ERBIL (Kurdistan 24) – A Kurdish Mixed Martial Arts (MMA) fighter is set to compete in his second professional bout on the main card of Fight Club Rush 3 in Sweden on Aug. 18.
Serdar Altas (1-0-0) will fight Jake Bond (1-1-0) from England in the flyweight division (125-lbs) at the Bombardier Arena in Västerås, Sweden. The main card begins on Saturday at 8:00 p.m. Erbil time.
Altas, born in a small village called Kerboran in the Kurdish-city of Merdin in southern Turkey, told Kurdistan 24 he is “going to put Kurdistan on the map.”
The Kurdish athlete is on a 10-fight win streak, including amateur bouts. His last defeat was over two years ago.
Altas’ first professional MMA fight was in May at Superior Challenge 17, where he defeated opponent Juan Jashari Frantzen (0-1-0) via a round two knockout.
Asked if he has adapted his training routine since then, Altas said it does not matter who the opponent is, the preparations before a fight remain the same.
“I haven’t changed anything really. We do not change anything for the opponent,” he told Kurdistan 24. “It doesn’t matter who I am going to meet.”
At Superior Challenge 17, the Kurdish fighter was on the preliminary card, but on Saturday, Altas’ bout is one of five main card fights. Despite the bigger occasion, he says there is no added pressure with being on the main card.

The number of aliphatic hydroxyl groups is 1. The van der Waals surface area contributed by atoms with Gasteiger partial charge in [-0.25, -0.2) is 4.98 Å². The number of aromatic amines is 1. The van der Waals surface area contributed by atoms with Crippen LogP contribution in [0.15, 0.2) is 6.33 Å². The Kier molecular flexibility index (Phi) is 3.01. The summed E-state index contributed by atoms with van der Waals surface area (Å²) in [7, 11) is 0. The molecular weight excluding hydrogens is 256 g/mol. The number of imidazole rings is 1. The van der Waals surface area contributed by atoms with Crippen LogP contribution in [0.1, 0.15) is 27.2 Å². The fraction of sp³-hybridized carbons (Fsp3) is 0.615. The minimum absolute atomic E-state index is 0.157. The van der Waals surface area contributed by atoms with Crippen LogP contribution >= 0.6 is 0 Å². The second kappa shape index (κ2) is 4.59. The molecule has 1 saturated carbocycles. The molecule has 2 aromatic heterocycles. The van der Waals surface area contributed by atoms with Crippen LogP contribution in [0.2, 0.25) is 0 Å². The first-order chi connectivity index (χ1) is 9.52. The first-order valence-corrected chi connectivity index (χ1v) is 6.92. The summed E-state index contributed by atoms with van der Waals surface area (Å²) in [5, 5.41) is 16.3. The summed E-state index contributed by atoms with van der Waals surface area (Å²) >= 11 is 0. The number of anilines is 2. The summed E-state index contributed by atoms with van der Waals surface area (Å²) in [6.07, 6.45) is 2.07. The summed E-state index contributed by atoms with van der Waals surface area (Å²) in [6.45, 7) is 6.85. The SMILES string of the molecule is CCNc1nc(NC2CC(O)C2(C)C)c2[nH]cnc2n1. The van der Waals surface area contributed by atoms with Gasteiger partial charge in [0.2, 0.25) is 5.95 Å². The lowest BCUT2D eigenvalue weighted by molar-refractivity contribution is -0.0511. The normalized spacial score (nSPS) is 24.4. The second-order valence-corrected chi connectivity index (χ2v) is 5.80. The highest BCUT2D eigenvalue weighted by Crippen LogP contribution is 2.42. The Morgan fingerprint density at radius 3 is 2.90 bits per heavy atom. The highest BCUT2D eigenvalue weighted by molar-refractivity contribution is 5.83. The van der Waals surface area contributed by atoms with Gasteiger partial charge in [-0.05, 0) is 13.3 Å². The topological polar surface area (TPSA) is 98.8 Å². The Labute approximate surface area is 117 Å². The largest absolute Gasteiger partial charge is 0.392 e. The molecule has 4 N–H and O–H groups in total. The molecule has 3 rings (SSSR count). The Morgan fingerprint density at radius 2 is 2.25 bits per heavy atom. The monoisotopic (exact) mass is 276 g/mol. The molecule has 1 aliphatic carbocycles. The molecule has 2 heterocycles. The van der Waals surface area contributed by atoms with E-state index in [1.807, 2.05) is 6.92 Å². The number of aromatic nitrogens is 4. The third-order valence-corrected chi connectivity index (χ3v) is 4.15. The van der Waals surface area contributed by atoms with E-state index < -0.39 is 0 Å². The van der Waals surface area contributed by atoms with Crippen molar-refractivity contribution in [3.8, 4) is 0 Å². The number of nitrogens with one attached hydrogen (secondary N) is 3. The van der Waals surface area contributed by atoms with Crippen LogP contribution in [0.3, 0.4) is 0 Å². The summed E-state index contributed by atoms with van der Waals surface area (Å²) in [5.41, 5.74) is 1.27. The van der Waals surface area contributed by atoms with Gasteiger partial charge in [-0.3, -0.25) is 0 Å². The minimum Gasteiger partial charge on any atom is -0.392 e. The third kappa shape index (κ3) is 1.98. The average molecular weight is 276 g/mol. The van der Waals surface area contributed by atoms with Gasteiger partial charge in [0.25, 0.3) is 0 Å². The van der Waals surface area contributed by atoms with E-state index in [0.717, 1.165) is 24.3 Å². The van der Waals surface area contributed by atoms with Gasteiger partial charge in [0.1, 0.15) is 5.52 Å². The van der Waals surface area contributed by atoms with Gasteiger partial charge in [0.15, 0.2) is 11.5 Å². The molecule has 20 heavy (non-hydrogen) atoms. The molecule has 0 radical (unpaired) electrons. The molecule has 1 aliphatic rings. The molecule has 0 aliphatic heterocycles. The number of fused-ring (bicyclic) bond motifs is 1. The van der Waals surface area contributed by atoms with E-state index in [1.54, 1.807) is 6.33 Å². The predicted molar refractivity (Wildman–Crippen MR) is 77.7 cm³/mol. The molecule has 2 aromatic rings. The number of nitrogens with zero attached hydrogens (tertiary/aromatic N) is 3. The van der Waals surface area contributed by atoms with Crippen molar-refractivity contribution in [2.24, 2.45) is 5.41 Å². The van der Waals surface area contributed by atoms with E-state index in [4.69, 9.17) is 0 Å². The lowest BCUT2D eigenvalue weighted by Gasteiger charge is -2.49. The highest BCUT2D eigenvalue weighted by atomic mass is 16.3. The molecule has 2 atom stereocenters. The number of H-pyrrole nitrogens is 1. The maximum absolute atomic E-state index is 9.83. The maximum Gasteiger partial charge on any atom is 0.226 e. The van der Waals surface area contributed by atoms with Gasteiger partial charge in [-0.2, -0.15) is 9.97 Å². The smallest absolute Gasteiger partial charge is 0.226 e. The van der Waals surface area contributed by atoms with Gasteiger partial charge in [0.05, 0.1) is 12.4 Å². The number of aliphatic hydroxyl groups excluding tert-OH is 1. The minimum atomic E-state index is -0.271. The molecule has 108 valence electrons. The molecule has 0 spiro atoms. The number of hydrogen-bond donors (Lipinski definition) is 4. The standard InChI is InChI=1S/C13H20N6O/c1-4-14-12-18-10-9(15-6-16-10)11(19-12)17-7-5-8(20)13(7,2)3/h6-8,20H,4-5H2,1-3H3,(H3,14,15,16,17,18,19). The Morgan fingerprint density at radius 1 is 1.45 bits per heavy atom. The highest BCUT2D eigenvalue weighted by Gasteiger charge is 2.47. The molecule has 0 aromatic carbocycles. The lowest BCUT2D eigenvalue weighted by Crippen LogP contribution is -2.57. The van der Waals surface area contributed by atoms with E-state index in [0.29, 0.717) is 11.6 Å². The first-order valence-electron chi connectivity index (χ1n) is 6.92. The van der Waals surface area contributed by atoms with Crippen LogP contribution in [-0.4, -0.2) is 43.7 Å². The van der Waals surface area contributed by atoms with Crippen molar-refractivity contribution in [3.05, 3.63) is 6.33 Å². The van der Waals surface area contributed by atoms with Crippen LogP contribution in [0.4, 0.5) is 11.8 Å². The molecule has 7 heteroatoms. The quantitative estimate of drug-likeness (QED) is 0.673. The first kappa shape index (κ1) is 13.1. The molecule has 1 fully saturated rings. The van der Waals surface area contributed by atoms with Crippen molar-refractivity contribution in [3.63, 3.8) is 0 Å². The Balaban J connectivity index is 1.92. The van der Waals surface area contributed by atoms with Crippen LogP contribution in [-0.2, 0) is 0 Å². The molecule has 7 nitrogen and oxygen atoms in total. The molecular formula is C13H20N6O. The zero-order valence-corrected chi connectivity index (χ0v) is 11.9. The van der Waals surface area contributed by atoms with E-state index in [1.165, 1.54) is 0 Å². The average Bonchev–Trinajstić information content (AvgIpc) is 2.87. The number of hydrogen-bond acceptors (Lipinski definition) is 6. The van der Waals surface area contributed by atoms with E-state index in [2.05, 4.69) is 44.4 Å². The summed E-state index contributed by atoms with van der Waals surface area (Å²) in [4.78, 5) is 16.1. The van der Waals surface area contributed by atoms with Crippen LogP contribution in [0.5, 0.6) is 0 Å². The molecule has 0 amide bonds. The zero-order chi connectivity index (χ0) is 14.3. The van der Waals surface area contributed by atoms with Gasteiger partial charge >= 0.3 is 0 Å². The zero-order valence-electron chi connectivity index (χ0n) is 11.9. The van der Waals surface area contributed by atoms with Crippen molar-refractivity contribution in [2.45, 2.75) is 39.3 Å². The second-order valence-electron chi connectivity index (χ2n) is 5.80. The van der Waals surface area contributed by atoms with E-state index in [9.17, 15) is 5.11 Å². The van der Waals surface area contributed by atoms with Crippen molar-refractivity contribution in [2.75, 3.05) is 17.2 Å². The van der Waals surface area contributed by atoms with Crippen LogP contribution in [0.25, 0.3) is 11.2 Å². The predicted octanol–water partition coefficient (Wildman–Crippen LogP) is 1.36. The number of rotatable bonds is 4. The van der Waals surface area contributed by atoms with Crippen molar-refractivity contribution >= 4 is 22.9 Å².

“The pressure is not that I am [on] the main card, but I have a bit [of] pressure on me because I am fighting in front of the home crowd,” he said.
Before making his professional MMA debut, Altas won gold at the 2017 International Mixed Martial Arts Federation (IMMAF) Championship, as well as titles at the IMMAF Africa Open and European Open in 2016.
Now that he is competing in his second pro fight, the Kurdish MMA fighter says he has “learned how to compete in a professional fight.”
“I have also learned how to compete with smaller gloves and longer rounds,” he added. “It means that you have to be more careful and wait for the right timing to strike.”
The 23-year-old moved to Sweden in 2008 with his family where he was reunited with his father. He began training in 2013 as a hobby but quickly fell in love with the sport and has been involved ever since.
“I want to thank everyone that believes [in me] and supports me. That means the world to me,” Altas said.
“On Aug. 18, I am going to put Kurdistan on the map. Biji Kurd u Kurdistan!”